China is often considered one of the most politically, culturally, and linguistically monolithic countries in the world. Since 221 B.C., China has been united under one government. Also, the vast majority of Chinese people speak Mandarin, and most of those who do not speak one of a relatively small number of other languages (6 or 7) that are closely related to Mandarin. But how, exactly, did China become “Chinese”—or rather, how did China stay Chinese for so many centuries?
In this chapter, Diamond will apply the theory of geographic determinism to Chinese history in an attempt to explain one of the biggest anomalies in history—how China has remained so linguistically, culturally, and politically similar over the course of the last 2,000 years (while so many other countries have gone through revolutions and paradigm shifts in the same amount of time).
China’s culturally monolithic nature is especially surprising because of the geographic differences in the country. Northern China’s climate is much drier and colder than Southern China’s—if environment is such an important determinant of culture, why is China China, instead of half a dozen different states, each with a different culture and language?
The first step in trying to explain Chinese history is to study Chinese geography. Yet the diversity of Chinese geography (particularly in its longitude) seemingly supports the existence of many small, culturally diverse states—why, then, the existence of one powerful state?
Let’s look at the Chinese language more closely. There are eight “big” languages spoken in China, all closely related to Mandarin. But there are also hundreds of “little languages,” spoken by thousands, or tens of thousands, of people. Many of these languages are structurally linked to languages more commonly spoken in modern-day Thailand, or Cambodia, or Laos, or Myanmar. Further linguistic history indicates that the earliest speakers of Mandarin Chinese lived in Northern and Southern China. Often, a new language “replaces” another in a region because the new language is spoken by powerful warriors or colonists. In this case, the colonists drive out many of their enemies into other regions, spreading the defeated groups’ languages. So really, the question is, what allowed the Mandarin-speaking Chinese peoples to drive many other ethnicities into surrounding Southeast Asia, thereby uniting all of China under one authority?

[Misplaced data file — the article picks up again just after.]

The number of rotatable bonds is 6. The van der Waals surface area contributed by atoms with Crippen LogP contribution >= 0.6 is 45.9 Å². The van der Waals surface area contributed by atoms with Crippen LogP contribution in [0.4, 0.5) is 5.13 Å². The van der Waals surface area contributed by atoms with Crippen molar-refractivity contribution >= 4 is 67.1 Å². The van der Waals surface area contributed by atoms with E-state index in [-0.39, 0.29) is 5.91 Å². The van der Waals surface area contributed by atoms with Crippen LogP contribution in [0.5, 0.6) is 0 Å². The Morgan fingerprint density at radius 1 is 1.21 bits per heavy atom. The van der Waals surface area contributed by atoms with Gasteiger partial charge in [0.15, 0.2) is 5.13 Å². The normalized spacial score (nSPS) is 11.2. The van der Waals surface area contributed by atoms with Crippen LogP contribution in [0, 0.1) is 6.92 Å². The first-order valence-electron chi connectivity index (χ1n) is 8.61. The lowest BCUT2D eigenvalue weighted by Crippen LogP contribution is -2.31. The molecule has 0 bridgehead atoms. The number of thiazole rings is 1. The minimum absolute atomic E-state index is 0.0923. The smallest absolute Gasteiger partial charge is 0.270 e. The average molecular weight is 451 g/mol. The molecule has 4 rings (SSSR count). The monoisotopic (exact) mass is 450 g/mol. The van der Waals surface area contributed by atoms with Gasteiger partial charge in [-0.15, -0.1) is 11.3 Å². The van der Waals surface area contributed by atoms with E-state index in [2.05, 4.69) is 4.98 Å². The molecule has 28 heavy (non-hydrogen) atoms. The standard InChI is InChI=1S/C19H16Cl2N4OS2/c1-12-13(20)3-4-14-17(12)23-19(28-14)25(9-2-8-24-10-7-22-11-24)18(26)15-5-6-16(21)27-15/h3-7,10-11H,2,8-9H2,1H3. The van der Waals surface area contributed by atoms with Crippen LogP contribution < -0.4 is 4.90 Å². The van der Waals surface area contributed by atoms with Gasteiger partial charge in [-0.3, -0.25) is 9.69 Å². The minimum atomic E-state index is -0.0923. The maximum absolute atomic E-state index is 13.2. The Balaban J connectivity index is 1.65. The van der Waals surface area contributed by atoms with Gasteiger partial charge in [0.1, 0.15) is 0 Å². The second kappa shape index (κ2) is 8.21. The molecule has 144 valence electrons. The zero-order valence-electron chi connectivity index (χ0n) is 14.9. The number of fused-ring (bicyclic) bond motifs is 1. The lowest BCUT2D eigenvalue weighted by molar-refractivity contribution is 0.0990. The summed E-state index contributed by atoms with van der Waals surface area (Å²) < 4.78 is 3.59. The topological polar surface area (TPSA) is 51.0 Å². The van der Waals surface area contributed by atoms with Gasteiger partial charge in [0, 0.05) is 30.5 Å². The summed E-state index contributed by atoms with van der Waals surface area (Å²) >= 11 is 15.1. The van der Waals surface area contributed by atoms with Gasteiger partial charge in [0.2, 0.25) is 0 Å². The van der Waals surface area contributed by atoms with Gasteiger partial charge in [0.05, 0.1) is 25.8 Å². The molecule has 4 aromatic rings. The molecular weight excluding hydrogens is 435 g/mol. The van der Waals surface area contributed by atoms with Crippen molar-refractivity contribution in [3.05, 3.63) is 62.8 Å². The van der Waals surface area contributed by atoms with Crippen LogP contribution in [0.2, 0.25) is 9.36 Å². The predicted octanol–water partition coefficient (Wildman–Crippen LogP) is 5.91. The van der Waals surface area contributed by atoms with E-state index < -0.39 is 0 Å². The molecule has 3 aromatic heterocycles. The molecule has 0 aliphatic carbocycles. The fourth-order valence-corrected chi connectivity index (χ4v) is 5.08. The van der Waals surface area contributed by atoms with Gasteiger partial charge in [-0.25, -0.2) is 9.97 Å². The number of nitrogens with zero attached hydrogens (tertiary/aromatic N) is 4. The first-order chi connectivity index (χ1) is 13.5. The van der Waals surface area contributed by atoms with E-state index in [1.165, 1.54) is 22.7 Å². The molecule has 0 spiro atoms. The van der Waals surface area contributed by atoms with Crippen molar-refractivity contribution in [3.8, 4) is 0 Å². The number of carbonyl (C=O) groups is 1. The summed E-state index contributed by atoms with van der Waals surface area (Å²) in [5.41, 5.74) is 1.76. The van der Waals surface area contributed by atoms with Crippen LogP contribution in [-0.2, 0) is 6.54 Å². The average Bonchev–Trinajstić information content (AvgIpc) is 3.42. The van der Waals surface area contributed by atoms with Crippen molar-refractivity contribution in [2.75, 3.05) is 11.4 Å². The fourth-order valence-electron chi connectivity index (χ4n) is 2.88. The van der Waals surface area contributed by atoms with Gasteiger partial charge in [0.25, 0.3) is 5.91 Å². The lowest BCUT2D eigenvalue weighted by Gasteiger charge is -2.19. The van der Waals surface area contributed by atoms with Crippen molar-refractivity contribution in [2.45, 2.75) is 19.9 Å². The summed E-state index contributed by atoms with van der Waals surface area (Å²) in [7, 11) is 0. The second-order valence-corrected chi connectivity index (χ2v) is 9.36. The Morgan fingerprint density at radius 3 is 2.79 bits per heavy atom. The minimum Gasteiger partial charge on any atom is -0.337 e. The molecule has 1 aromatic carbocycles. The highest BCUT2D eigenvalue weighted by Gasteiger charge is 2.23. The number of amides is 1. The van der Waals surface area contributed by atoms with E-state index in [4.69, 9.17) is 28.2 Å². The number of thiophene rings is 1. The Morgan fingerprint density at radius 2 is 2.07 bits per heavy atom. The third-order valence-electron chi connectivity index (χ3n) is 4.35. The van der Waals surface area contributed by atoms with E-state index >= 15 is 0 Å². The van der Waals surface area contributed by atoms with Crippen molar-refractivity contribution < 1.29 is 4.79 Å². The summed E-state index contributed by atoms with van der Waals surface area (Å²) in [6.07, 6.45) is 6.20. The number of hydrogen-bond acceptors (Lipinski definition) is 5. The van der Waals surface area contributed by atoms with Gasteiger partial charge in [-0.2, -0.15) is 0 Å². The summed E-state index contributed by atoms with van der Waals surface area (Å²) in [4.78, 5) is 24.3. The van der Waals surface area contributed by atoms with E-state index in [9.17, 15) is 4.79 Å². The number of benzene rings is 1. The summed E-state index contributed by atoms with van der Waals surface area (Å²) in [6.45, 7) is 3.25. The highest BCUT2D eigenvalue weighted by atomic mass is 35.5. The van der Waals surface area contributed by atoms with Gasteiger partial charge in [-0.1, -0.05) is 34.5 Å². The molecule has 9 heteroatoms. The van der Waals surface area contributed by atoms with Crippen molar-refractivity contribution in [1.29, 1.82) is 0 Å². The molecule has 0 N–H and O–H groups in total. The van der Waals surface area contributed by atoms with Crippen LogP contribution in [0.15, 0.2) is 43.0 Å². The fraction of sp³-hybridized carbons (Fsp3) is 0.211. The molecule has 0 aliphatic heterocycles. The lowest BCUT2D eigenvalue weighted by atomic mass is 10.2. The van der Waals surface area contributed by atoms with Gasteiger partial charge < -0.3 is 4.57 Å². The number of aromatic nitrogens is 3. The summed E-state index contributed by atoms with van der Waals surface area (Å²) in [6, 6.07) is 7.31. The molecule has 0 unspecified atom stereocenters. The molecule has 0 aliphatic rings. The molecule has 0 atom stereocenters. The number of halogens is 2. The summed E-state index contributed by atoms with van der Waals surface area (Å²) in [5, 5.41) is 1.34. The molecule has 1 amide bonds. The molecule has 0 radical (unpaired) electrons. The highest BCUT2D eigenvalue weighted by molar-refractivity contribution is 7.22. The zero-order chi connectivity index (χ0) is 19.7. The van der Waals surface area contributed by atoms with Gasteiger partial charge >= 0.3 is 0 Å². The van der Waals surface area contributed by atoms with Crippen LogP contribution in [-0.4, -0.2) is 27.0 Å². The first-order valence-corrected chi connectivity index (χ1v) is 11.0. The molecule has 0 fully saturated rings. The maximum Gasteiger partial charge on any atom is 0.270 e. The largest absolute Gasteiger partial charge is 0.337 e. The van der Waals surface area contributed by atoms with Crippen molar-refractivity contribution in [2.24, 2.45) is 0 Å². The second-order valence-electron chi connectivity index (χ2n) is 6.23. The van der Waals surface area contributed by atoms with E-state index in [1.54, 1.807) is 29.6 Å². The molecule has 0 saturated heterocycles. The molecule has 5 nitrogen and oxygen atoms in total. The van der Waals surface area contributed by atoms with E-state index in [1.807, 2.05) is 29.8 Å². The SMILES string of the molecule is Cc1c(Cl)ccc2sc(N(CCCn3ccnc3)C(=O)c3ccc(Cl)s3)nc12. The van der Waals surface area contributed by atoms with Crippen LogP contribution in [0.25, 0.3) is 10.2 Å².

By tracing the history of languages in China, one can begin to understand the patterns of cultural diffusion between the different regions of the country. If two regions of China share some of the same languages (or at least words), then it’s likely that the two regions interacted with one another at some point in the past. In the case of China, however, one can draw further conclusions. The resemblances between “little languages” in China and major languages in Cambodia and Thailand suggest that the populations of many Southeast Asian countries are descended from peoples who were driven out of their homeland by the ethnic Chinese.
In ancient times, ethnic Chinese people living in both Northern and Southern China were hunter-gatherers. But the ethnic Chinese were some of the earliest peoples to experiment with agriculture and domesticated animals. Rice and millet grew easily throughout China, thanks to the temperate climate, and there were many large mammals to be domesticated. In the manner Diamond has discussed earlier on, China’s access to large mammals and agriculture led to the discovery of metallurgy and other sophisticated technologies, as well as rigorous social hierarchies. Unusually, though, China may have been the site of independent agricultural centers in both the north and the south.